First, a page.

In another embodiment, a router supporting Mobile IP for use with a mobile node to cause packets to be retransmitted from a sender to a mobile node is disclosed. The router includes a memory and a processor coupled to the memory. At least one of the memory and the processor are adapted to provide receiving a set of packets having associated update information to the router. The packets are intended for the mobile node. The at least one memory and processor are also adapted to provide sending the update information associated with at least one of the received packets and when mobile node is disconnected from the sender and reconnects to the sender, directing the sender to retransmit a last portion of the packets to the mobile node based on the stored update information.
In one embodiment, the sender is directed to retransmit the last portion of the packets by sending a message to the sender of the packets based on the update information. In a specific embodiment, the message is an acknowledgement (ACK) indicating which packet from the sender was received last by the mobile node prior to disconnecting. In another specific embodiment, the message is a nonacknowlegemnet (NAK) indicating one or more packets from the sender that were not received by the mobile node. In a further embodiment, the update information includes a source address, a destination address, and a sequence number.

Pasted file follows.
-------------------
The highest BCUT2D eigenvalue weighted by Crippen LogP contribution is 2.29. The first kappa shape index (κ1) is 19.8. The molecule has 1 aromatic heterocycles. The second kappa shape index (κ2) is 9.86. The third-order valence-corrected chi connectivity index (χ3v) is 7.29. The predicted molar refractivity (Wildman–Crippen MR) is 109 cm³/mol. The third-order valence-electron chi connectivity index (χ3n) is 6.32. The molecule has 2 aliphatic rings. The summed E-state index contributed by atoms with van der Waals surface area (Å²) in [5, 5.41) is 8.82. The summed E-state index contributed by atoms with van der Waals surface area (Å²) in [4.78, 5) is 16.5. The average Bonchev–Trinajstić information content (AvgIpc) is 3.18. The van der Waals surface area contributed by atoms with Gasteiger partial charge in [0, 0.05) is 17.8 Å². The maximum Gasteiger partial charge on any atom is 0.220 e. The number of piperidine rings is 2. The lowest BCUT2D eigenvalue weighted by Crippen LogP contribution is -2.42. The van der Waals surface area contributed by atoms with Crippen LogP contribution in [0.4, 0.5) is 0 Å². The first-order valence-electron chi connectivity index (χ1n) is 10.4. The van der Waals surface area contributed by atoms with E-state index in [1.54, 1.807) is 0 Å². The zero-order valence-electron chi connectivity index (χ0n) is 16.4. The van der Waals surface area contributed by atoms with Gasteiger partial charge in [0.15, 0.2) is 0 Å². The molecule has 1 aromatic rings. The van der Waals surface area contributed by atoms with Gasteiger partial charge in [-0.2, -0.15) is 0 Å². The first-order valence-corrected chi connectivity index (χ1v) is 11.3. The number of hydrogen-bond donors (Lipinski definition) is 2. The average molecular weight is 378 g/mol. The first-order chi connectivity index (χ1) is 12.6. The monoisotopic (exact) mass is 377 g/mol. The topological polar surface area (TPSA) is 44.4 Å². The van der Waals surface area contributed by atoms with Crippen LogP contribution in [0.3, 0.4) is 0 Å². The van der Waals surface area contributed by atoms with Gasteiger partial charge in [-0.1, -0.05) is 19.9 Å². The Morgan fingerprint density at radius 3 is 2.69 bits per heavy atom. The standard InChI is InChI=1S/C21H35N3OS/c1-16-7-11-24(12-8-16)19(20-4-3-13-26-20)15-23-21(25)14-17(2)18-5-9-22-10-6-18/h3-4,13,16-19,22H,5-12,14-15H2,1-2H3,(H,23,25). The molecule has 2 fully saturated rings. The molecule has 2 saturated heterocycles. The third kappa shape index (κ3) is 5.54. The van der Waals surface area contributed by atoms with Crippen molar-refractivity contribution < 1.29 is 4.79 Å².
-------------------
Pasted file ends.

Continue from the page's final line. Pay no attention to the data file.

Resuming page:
In another embodiment, the sender is directed to retransmit the last portion of the packets by sending a trigger packet to the mobile node such that the mobile node will direct the sender to retransmit the last portion of packets. In a preferred embodiment, the trigger packet is a last packet within the portion of packets not received by the mobile node.
In another aspect, the invention pertains to a computer readable medium containing programming instructions for causing packets to be retransmitted from a sender to a mobile node. The computer readable medium includes computer code for receiving a plurality of packets having associated update information, the packets being intended for the mobile node and computer code for storing the update information associated with at least one of the received packets. The computer readable medium further includes computer code for when mobile node is disconnected from the sender and reconnects to the sender, directing the sender to retransmit a last portion of the packets to the mobile node based on the stored update information.
The present invention has several advantages. For example, since retransmission may be triggered as soon as a mobile node reconnects to a router, the mobile node does not have to wait long to receive missed packets, as compared to the conventional setup where the mobile node has to wait for the sending node to retry packet transmission after a predetermined period of time. Instead, the mobile node can trigger retransmission immediately after the mobile node completes reconnection.